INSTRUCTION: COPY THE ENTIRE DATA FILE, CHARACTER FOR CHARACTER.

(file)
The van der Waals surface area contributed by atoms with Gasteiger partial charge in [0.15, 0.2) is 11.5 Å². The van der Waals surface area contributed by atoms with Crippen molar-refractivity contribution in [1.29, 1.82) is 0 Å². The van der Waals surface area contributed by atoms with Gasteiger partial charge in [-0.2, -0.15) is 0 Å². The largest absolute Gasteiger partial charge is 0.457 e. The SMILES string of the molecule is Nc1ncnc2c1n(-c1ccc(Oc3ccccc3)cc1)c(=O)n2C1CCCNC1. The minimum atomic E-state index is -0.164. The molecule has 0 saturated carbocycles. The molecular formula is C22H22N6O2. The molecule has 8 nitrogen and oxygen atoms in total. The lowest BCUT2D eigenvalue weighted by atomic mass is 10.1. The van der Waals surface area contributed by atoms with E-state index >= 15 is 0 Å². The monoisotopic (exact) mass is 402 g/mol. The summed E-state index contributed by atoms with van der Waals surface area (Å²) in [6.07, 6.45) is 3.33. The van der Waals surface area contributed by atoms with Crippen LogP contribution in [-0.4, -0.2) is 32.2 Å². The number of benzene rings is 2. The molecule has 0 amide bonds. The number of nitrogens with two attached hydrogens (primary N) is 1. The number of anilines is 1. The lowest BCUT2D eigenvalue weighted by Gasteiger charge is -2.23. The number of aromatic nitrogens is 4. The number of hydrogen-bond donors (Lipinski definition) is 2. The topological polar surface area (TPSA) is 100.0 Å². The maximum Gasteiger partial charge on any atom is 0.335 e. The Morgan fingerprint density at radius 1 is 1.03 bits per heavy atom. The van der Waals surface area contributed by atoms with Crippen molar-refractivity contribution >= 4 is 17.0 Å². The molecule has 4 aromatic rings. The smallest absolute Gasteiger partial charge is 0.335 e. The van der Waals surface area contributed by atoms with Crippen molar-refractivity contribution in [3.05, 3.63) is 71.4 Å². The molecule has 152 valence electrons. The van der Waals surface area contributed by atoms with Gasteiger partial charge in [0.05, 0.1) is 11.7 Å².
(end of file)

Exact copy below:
The van der Waals surface area contributed by atoms with Gasteiger partial charge in [0.15, 0.2) is 11.5 Å². The van der Waals surface area contributed by atoms with Crippen molar-refractivity contribution in [1.29, 1.82) is 0 Å². The van der Waals surface area contributed by atoms with Gasteiger partial charge in [-0.2, -0.15) is 0 Å². The largest absolute Gasteiger partial charge is 0.457 e. The SMILES string of the molecule is Nc1ncnc2c1n(-c1ccc(Oc3ccccc3)cc1)c(=O)n2C1CCCNC1. The minimum atomic E-state index is -0.164. The molecule has 0 saturated carbocycles. The molecular formula is C22H22N6O2. The molecule has 8 nitrogen and oxygen atoms in total. The lowest BCUT2D eigenvalue weighted by atomic mass is 10.1. The van der Waals surface area contributed by atoms with E-state index >= 15 is 0 Å². The monoisotopic (exact) mass is 402 g/mol. The summed E-state index contributed by atoms with van der Waals surface area (Å²) in [6.07, 6.45) is 3.33. The van der Waals surface area contributed by atoms with Crippen LogP contribution in [-0.4, -0.2) is 32.2 Å². The number of benzene rings is 2. The molecule has 0 amide bonds. The number of nitrogens with two attached hydrogens (primary N) is 1. The number of anilines is 1. The lowest BCUT2D eigenvalue weighted by Gasteiger charge is -2.23. The number of aromatic nitrogens is 4. The number of hydrogen-bond donors (Lipinski definition) is 2. The topological polar surface area (TPSA) is 100.0 Å². The maximum Gasteiger partial charge on any atom is 0.335 e. The Morgan fingerprint density at radius 1 is 1.03 bits per heavy atom. The van der Waals surface area contributed by atoms with Crippen molar-refractivity contribution >= 4 is 17.0 Å². The molecule has 4 aromatic rings. The smallest absolute Gasteiger partial charge is 0.335 e. The van der Waals surface area contributed by atoms with Crippen molar-refractivity contribution in [3.05, 3.63) is 71.4 Å². The molecule has 152 valence electrons. The van der Waals surface area contributed by atoms with Gasteiger partial charge in [0.05, 0.1) is 11.7 Å².